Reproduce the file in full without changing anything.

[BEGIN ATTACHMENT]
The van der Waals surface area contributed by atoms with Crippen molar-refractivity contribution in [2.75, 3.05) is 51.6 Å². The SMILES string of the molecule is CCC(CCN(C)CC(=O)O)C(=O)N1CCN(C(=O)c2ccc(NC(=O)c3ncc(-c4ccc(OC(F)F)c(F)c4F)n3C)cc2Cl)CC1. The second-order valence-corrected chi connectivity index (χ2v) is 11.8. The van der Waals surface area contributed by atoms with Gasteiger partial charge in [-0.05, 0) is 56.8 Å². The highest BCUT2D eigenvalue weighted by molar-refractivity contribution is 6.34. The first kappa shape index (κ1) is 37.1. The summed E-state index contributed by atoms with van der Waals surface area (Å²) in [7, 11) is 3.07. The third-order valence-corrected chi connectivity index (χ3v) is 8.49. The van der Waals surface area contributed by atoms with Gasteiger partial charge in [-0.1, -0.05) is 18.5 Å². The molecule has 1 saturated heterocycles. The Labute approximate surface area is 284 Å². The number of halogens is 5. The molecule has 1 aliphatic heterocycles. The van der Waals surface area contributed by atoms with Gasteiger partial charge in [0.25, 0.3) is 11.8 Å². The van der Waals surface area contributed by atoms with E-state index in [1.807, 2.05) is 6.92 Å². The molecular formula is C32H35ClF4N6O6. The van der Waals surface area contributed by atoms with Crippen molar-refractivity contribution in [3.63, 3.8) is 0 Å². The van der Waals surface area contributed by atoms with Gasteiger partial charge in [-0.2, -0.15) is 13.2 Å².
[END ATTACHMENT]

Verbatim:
The van der Waals surface area contributed by atoms with Crippen molar-refractivity contribution in [2.75, 3.05) is 51.6 Å². The SMILES string of the molecule is CCC(CCN(C)CC(=O)O)C(=O)N1CCN(C(=O)c2ccc(NC(=O)c3ncc(-c4ccc(OC(F)F)c(F)c4F)n3C)cc2Cl)CC1. The second-order valence-corrected chi connectivity index (χ2v) is 11.8. The van der Waals surface area contributed by atoms with Gasteiger partial charge in [-0.05, 0) is 56.8 Å². The highest BCUT2D eigenvalue weighted by molar-refractivity contribution is 6.34. The first kappa shape index (κ1) is 37.1. The summed E-state index contributed by atoms with van der Waals surface area (Å²) in [7, 11) is 3.07. The third-order valence-corrected chi connectivity index (χ3v) is 8.49. The van der Waals surface area contributed by atoms with Gasteiger partial charge in [-0.1, -0.05) is 18.5 Å². The molecule has 1 saturated heterocycles. The Labute approximate surface area is 284 Å². The number of halogens is 5. The molecule has 1 aliphatic heterocycles. The van der Waals surface area contributed by atoms with Gasteiger partial charge in [0.25, 0.3) is 11.8 Å². The van der Waals surface area contributed by atoms with E-state index in [1.807, 2.05) is 6.92 Å². The molecular formula is C32H35ClF4N6O6. The van der Waals surface area contributed by atoms with Crippen molar-refractivity contribution in [3.63, 3.8) is 0 Å². The van der Waals surface area contributed by atoms with Gasteiger partial charge in [-0.2, -0.15) is 13.2 Å².